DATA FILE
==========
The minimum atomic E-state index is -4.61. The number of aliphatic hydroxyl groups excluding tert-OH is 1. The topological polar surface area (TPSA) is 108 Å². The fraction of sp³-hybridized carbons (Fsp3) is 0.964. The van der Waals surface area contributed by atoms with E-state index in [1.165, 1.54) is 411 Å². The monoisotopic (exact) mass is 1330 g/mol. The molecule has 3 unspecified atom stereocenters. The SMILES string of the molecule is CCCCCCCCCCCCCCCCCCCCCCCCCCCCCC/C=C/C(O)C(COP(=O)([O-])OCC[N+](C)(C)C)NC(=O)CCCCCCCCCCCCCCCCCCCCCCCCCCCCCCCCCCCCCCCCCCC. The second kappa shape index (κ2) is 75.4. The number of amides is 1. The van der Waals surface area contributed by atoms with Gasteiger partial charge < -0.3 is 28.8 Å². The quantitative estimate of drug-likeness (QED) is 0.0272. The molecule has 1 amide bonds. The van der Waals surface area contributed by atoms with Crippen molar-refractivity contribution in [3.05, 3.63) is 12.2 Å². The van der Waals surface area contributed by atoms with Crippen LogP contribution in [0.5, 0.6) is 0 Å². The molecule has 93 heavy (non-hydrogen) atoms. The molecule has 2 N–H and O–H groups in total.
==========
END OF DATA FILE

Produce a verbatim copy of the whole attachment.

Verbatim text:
The minimum atomic E-state index is -4.61. The number of aliphatic hydroxyl groups excluding tert-OH is 1. The topological polar surface area (TPSA) is 108 Å². The fraction of sp³-hybridized carbons (Fsp3) is 0.964. The van der Waals surface area contributed by atoms with E-state index in [1.165, 1.54) is 411 Å². The monoisotopic (exact) mass is 1330 g/mol. The molecule has 3 unspecified atom stereocenters. The SMILES string of the molecule is CCCCCCCCCCCCCCCCCCCCCCCCCCCCCC/C=C/C(O)C(COP(=O)([O-])OCC[N+](C)(C)C)NC(=O)CCCCCCCCCCCCCCCCCCCCCCCCCCCCCCCCCCCCCCCCCCC. The second kappa shape index (κ2) is 75.4. The number of amides is 1. The van der Waals surface area contributed by atoms with Gasteiger partial charge < -0.3 is 28.8 Å². The quantitative estimate of drug-likeness (QED) is 0.0272. The molecule has 1 amide bonds. The van der Waals surface area contributed by atoms with Crippen molar-refractivity contribution in [3.05, 3.63) is 12.2 Å². The van der Waals surface area contributed by atoms with Crippen LogP contribution in [0.5, 0.6) is 0 Å². The molecule has 93 heavy (non-hydrogen) atoms. The molecule has 2 N–H and O–H groups in total.